The physics department at the VUB has a commitment to excellence in research that is acknowlegded by the university in two strategic research programmes (SRP) and by the European research council in the following ERC grant:
The high energy physics group at the VUB (HEP @ VUB) aims at unraveling the laws of nature at the most fundamental level. The HEP @ VUB collaboration is a concerted initiative involving theoretical and experimental physicist. The theory research includes the study of the fundamental laws of nature and their mathematical consistent and comprehensive description. The experimental investigations include studying matter at very small scale -- or equivalently at very high energies -- using the CMS detector at the CERN Large Hadron Collider (LHC). For energy scales beyond the reach of the LHC we make use of the most energetic particles coming from the cosmos, as they are detected by the IceCube observatory at the South Pole. The research action aim to address questions related to the fundamental physics processes involved in the most energetic phenomena in the Universe, the nature of dark matter and the structure of primordial quark-gluon plasma, which implies understanding physics at both the largest and the smallest scales at the same time.
HEP @ VUB is funded by the VUB through the Strategic Research Program "High-Energy Physics" started in 2013, whose objective is to strengthen the research in high energy physics at the VUB. The Strategic Research Program "High-Energy Physics" supports a particle physics Pheno Group whose research activity is focused on high energy phenomenology, with the goal of connecting theory and experiment in high energy physics.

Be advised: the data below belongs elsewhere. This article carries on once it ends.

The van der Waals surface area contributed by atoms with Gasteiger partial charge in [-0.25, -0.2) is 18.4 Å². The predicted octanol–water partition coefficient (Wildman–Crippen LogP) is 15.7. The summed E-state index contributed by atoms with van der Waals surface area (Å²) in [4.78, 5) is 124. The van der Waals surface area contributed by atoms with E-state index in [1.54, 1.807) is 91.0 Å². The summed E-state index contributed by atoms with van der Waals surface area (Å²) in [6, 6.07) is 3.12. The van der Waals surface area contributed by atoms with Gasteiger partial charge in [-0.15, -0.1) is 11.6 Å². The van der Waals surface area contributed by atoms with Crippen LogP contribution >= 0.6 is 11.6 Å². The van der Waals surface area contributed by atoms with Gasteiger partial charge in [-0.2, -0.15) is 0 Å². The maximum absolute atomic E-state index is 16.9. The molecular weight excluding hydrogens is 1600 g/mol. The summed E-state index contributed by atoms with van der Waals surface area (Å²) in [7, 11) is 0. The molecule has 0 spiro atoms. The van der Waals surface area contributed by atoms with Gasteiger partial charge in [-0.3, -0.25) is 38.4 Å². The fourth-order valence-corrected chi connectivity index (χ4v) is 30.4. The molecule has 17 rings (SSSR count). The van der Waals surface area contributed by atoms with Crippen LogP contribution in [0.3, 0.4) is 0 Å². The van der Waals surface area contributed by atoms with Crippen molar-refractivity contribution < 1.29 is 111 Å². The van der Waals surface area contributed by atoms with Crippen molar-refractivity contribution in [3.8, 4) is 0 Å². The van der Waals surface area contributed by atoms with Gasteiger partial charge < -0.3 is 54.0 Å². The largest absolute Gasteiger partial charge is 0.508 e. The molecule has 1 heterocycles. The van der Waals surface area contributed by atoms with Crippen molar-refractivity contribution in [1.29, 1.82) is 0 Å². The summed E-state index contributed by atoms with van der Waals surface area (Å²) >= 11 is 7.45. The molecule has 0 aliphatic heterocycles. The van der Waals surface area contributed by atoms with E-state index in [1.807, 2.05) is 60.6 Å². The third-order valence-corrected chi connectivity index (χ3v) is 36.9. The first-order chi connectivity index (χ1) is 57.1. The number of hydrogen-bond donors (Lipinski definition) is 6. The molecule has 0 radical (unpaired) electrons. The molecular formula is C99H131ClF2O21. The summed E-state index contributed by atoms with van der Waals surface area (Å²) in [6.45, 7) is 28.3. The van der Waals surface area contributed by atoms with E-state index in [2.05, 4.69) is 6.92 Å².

Applied Physics and Systems Biology
The applied physics and photonics group uses experimental and theoretical methods (nonlinear dynamics, stochastic processes, complex systems, etc.) to tackle and answer some fundamental challenges about nonlinear, complex and time-evolving systems. This combination allows an imaginative and insightful approach to problems, thereby avoiding the “fundamental-applied” polarisation. Besides photonic systems (such as e.g. semiconductor lasers) we also study other dynamical (e.g. biological) systems. Read more
ERC grant Radio emission from Cosmic Rays
Cosmic rays are energetic particles (protons and heavier nuclei) that constantly bombard the Earth's atmosphere. Their origin is still unknown, but possible sources of cosmic rays include supernova remnants, gamma-ray bursts and active black holes. To identify the sources, detailed measurements of the cosmic-ray mass, energy and arrival direction are needed. At the astrophysics department of the VUB, a new method is used to infer cosmic-ray masses from the short radio flashes that are emitted when cosmic particles interact in the Earth's atmopshere. These pulses are detected with LOFAR, a revolutionary radio telescope built in the Netherlands. In contrast to traditional dish telescopes, LOFAR can constantly monitor the whole sky, recording cosmic ray radio flashes whenever they occur. The complex radio patterns carry information about the cosmic ray, and will help to better understand and disentangle the Galactic and extragalactic contributions to the cosmic-ray flux. This research was awarded an ERC Research Grant.